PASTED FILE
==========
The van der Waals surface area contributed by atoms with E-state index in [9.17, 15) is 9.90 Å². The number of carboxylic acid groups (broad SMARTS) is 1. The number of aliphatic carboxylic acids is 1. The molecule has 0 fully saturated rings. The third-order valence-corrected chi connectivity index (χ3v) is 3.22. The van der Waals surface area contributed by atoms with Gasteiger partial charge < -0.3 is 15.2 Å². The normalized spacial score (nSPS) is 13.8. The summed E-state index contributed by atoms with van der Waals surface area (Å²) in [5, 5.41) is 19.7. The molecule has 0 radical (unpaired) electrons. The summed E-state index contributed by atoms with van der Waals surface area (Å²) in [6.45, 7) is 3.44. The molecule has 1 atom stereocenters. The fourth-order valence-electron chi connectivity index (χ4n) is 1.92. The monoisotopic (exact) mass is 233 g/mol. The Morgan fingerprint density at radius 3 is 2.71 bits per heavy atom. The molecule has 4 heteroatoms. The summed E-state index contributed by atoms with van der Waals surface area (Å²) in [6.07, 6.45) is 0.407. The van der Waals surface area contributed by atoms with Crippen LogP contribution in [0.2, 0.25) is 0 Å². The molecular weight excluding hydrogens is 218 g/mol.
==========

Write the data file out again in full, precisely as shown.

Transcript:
The van der Waals surface area contributed by atoms with E-state index in [9.17, 15) is 9.90 Å². The number of carboxylic acid groups (broad SMARTS) is 1. The number of aliphatic carboxylic acids is 1. The molecule has 0 fully saturated rings. The third-order valence-corrected chi connectivity index (χ3v) is 3.22. The van der Waals surface area contributed by atoms with Gasteiger partial charge < -0.3 is 15.2 Å². The normalized spacial score (nSPS) is 13.8. The summed E-state index contributed by atoms with van der Waals surface area (Å²) in [5, 5.41) is 19.7. The molecule has 0 radical (unpaired) electrons. The summed E-state index contributed by atoms with van der Waals surface area (Å²) in [6.45, 7) is 3.44. The molecule has 1 atom stereocenters. The fourth-order valence-electron chi connectivity index (χ4n) is 1.92. The monoisotopic (exact) mass is 233 g/mol. The Morgan fingerprint density at radius 3 is 2.71 bits per heavy atom. The molecule has 4 heteroatoms. The summed E-state index contributed by atoms with van der Waals surface area (Å²) in [6.07, 6.45) is 0.407. The van der Waals surface area contributed by atoms with Crippen LogP contribution in [0.2, 0.25) is 0 Å². The molecular weight excluding hydrogens is 218 g/mol.